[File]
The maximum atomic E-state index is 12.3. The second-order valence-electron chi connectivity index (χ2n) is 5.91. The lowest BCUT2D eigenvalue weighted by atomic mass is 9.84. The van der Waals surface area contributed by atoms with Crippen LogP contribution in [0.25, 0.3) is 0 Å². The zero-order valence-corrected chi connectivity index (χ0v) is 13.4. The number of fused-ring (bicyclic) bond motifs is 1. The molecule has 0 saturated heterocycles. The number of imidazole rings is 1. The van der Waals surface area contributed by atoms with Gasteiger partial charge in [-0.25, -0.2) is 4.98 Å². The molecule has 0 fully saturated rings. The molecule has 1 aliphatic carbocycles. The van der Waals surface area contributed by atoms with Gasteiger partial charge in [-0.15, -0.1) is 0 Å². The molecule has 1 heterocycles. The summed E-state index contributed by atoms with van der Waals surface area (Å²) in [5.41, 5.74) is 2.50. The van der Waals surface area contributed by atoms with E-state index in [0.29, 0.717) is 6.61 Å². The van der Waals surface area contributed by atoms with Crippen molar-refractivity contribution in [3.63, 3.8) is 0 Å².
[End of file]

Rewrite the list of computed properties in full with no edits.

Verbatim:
The maximum atomic E-state index is 12.3. The second-order valence-electron chi connectivity index (χ2n) is 5.91. The lowest BCUT2D eigenvalue weighted by atomic mass is 9.84. The van der Waals surface area contributed by atoms with Crippen LogP contribution in [0.25, 0.3) is 0 Å². The zero-order valence-corrected chi connectivity index (χ0v) is 13.4. The number of fused-ring (bicyclic) bond motifs is 1. The molecule has 0 saturated heterocycles. The number of imidazole rings is 1. The van der Waals surface area contributed by atoms with Gasteiger partial charge in [-0.25, -0.2) is 4.98 Å². The molecule has 0 fully saturated rings. The molecule has 1 aliphatic carbocycles. The van der Waals surface area contributed by atoms with Gasteiger partial charge in [-0.15, -0.1) is 0 Å². The molecule has 1 heterocycles. The summed E-state index contributed by atoms with van der Waals surface area (Å²) in [5.41, 5.74) is 2.50. The van der Waals surface area contributed by atoms with E-state index in [0.29, 0.717) is 6.61 Å². The van der Waals surface area contributed by atoms with Crippen molar-refractivity contribution in [3.63, 3.8) is 0 Å².